Law Reviews: How to Get Away With Murder

October 16, 2014

In Shonda Rhimes’ universe, law students skip class, defend the accused in high-profile trials, and seduce unwitting investigators—all in the name of learning criminal law under a brilliant — if mysterious — professor. This is the premise of Rhimes’ new endeavor, How to Get Away with Murder, which follows a group of One Ls as they navigate their way through law school under the tutelage of criminal law professor Annelise Keating (Viola Davis).

While purists might scoff at the set-up, the show’s absurdity is what makes it extremely fun.  Rhimes marries the world of competitive novices (think Grey’s Anatomy) with high-stakes legal procedural (think Scandal) to create an impulsively watchable drama for both lawyers and non-lawyers alike. The show opens on a group of scared twenty-somethings in the woods. They are — what else? — debating what to do with a dead body. “Do not tell me how to feel right now!” and “This is murder — none of us know what we’re talking about!” they yell at each other. They settle on a coin toss. But before we can find out if it’s heads or tails, the screen fades to three months earlier.

The kids in the woods, we learn, are a group of first-year students at the prestigious Middleton Law School. They’re all protégés of adjunct professor Annelise “clearly your karma’s out of balance to get assigned to my class” Keating. Keating’s full-time job is criminal defense lawyer. After a rigorous test, she selects a group of five students to work for her firm during the school year — the same group we saw debating over the dead body in the opening scene. The plot thickens.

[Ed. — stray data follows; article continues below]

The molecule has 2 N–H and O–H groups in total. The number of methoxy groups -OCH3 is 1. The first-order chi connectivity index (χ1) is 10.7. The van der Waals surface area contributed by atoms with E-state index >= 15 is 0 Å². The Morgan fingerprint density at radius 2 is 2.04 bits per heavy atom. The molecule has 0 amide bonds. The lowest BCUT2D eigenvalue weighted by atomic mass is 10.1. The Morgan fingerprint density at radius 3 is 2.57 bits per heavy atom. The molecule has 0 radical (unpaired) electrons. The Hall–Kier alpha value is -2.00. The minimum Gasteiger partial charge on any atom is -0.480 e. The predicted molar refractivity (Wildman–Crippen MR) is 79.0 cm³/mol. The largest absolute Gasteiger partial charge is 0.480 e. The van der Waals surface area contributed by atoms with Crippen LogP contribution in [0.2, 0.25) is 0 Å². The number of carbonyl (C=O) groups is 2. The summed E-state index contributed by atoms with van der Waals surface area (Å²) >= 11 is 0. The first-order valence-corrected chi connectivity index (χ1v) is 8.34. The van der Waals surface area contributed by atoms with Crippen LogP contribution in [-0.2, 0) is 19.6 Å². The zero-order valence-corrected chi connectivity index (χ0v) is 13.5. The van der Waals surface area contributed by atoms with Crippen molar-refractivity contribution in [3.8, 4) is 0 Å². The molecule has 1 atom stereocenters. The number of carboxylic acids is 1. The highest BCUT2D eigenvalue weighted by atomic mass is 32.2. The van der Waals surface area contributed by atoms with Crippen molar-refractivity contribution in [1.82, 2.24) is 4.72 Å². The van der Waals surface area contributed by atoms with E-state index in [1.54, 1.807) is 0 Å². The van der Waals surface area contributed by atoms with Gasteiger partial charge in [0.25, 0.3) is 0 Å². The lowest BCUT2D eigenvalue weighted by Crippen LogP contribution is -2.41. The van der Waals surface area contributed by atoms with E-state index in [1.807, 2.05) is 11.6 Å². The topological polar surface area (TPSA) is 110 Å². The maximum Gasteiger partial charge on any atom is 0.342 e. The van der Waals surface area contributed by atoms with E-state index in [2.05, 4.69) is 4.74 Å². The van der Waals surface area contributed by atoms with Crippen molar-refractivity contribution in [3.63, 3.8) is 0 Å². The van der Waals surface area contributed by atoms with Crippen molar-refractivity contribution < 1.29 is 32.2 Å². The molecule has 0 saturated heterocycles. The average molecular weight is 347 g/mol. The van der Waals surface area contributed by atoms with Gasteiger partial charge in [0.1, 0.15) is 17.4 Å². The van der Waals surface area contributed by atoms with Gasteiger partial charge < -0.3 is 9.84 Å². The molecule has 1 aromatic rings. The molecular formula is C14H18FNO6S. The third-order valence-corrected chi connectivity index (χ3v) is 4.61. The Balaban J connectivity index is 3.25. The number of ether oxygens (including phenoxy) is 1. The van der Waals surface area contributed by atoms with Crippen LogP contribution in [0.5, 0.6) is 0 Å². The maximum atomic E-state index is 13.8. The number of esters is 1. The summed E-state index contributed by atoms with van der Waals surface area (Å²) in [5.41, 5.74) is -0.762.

The show’s a little over the top. But it beats watching a more accurate portrayal of law students reading in a library. By the second episode, the group is off helping Keating defend a new shady character each week. Even as they clear their clients’ names, however, those around them seem to become guiltier by the day. Keating, behind her cool exterior, may have some secrets of her own.  (One student walks in on Keating’s steamy encounter with a man other than her husband.)

Though only a few episodes of How to Get Away with Murder have aired, the show has set itself up with several delicious mysteries, namely, how did the kids end up with a dead body in the woods? Why is Professor Keating having an affair? What else is she hiding? Though the answers might not be profound, they’ll be entertaining. So sit back, suspend your disbelief, and enjoy the ride.

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